Cell Signaling

Enlightening the Load

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Science  21 Oct 2011:
Vol. 334, Issue 6054, pp. 291
DOI: 10.1126/science.334.6054.291-c

If you have driven a car with a manual transmission, you are aware that the response to the throttle is quite different when the drive train is connected to a “load” (when the clutch is engaged and the engine drives the wheels) than when it is not (when the engine spins freely with the clutch disengaged). Jiang et al. explored whether a similar concept of “load” applies to biochemical signaling systems; that is, whether the dynamic properties of a signaling mechanism were altered in the presence or absence of substrate molecules that are targets of the system. Combined experiments and mathematical modeling showed that the presence of substrate could alter the response time of the system, increasing it when one of the enzymes in the signaling system was operating at a maximal rate (saturated) but decreasing it when the enzymes were operating in a linear manner. The authors discuss how such effects of downstream targets on the responsiveness of signaling systems might be used to design appropriate responses when modifying biological systems or designing synthetic ones.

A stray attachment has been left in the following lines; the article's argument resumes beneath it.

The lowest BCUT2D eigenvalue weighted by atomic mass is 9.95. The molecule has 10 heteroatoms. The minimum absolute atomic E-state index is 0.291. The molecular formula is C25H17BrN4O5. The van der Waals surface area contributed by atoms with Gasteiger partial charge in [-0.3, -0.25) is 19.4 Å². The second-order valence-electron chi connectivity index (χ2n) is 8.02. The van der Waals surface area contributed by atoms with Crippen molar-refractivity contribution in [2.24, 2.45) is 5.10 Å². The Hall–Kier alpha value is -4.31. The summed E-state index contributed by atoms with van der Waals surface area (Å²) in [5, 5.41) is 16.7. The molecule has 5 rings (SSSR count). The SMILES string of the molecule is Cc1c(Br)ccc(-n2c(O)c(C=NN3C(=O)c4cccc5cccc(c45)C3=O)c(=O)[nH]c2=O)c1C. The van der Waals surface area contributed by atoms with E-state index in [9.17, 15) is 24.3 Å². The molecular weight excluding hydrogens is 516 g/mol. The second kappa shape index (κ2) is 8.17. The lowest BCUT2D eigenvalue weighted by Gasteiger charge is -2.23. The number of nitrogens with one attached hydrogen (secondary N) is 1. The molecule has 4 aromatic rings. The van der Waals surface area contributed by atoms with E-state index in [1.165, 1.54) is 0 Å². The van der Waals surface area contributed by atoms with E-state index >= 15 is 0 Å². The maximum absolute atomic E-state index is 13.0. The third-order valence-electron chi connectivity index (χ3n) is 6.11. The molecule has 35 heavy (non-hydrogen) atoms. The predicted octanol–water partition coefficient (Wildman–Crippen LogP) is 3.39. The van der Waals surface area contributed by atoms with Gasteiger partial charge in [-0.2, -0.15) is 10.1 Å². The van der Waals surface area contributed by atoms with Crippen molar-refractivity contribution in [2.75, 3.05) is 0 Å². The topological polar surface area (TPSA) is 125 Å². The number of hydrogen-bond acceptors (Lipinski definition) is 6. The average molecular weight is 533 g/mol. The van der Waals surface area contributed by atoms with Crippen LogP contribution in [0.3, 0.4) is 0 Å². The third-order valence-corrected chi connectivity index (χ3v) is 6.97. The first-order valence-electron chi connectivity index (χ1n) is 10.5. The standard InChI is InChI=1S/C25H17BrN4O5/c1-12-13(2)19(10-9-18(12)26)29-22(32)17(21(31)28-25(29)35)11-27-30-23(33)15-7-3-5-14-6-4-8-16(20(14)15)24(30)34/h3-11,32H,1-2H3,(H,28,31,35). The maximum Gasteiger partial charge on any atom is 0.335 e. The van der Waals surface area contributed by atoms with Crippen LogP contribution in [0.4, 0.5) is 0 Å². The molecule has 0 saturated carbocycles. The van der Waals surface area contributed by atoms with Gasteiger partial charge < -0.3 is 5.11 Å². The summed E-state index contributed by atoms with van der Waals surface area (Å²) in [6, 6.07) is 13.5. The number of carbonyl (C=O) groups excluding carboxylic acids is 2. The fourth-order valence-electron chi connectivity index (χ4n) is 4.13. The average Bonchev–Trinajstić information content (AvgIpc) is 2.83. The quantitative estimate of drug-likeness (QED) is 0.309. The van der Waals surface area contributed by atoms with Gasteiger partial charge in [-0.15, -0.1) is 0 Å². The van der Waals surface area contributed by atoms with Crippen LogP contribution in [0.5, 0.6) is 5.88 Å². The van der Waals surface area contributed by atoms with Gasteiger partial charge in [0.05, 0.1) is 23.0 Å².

Sci. Sig. 4, ra67 (2011).

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